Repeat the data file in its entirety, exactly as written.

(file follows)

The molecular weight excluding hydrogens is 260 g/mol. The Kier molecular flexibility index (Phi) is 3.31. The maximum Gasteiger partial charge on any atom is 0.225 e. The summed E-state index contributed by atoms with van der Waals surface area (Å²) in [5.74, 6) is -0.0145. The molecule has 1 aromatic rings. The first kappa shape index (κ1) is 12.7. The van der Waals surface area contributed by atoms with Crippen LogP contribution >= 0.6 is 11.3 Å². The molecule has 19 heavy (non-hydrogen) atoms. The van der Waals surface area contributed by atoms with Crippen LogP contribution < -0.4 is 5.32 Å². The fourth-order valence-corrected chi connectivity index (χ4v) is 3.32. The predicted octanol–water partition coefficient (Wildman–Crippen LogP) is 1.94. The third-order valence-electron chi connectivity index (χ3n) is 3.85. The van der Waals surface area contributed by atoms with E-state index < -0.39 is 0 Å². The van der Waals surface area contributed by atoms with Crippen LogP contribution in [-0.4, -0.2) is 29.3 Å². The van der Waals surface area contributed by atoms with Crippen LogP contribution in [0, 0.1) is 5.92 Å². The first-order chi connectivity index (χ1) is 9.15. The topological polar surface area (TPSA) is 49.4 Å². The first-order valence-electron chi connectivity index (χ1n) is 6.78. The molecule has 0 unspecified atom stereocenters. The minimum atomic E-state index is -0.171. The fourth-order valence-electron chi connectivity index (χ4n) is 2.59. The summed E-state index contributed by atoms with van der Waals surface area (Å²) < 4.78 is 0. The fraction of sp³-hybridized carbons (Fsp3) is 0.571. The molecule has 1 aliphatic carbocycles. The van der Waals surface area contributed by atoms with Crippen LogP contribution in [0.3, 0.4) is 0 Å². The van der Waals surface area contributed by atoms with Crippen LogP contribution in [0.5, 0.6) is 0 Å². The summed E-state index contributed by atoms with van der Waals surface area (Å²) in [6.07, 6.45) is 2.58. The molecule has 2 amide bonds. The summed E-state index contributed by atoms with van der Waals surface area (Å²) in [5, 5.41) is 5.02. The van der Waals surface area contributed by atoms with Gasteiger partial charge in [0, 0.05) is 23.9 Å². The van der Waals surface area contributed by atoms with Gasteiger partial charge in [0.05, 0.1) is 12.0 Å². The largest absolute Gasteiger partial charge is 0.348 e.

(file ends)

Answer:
The molecular weight excluding hydrogens is 260 g/mol. The Kier molecular flexibility index (Phi) is 3.31. The maximum Gasteiger partial charge on any atom is 0.225 e. The summed E-state index contributed by atoms with van der Waals surface area (Å²) in [5.74, 6) is -0.0145. The molecule has 1 aromatic rings. The first kappa shape index (κ1) is 12.7. The van der Waals surface area contributed by atoms with Crippen LogP contribution >= 0.6 is 11.3 Å². The molecule has 19 heavy (non-hydrogen) atoms. The van der Waals surface area contributed by atoms with Crippen LogP contribution < -0.4 is 5.32 Å². The fourth-order valence-corrected chi connectivity index (χ4v) is 3.32. The predicted octanol–water partition coefficient (Wildman–Crippen LogP) is 1.94. The third-order valence-electron chi connectivity index (χ3n) is 3.85. The van der Waals surface area contributed by atoms with E-state index < -0.39 is 0 Å². The van der Waals surface area contributed by atoms with Crippen LogP contribution in [-0.4, -0.2) is 29.3 Å². The van der Waals surface area contributed by atoms with Crippen LogP contribution in [0, 0.1) is 5.92 Å². The first-order chi connectivity index (χ1) is 9.15. The topological polar surface area (TPSA) is 49.4 Å². The first-order valence-electron chi connectivity index (χ1n) is 6.78. The molecule has 0 unspecified atom stereocenters. The minimum atomic E-state index is -0.171. The fourth-order valence-electron chi connectivity index (χ4n) is 2.59. The summed E-state index contributed by atoms with van der Waals surface area (Å²) < 4.78 is 0. The fraction of sp³-hybridized carbons (Fsp3) is 0.571. The molecule has 1 aliphatic carbocycles. The van der Waals surface area contributed by atoms with Crippen LogP contribution in [0.3, 0.4) is 0 Å². The van der Waals surface area contributed by atoms with Crippen LogP contribution in [0.5, 0.6) is 0 Å². The summed E-state index contributed by atoms with van der Waals surface area (Å²) in [6.07, 6.45) is 2.58. The molecule has 2 amide bonds. The summed E-state index contributed by atoms with van der Waals surface area (Å²) in [5, 5.41) is 5.02. The van der Waals surface area contributed by atoms with Gasteiger partial charge in [0, 0.05) is 23.9 Å². The van der Waals surface area contributed by atoms with Gasteiger partial charge in [0.05, 0.1) is 12.0 Å². The largest absolute Gasteiger partial charge is 0.348 e.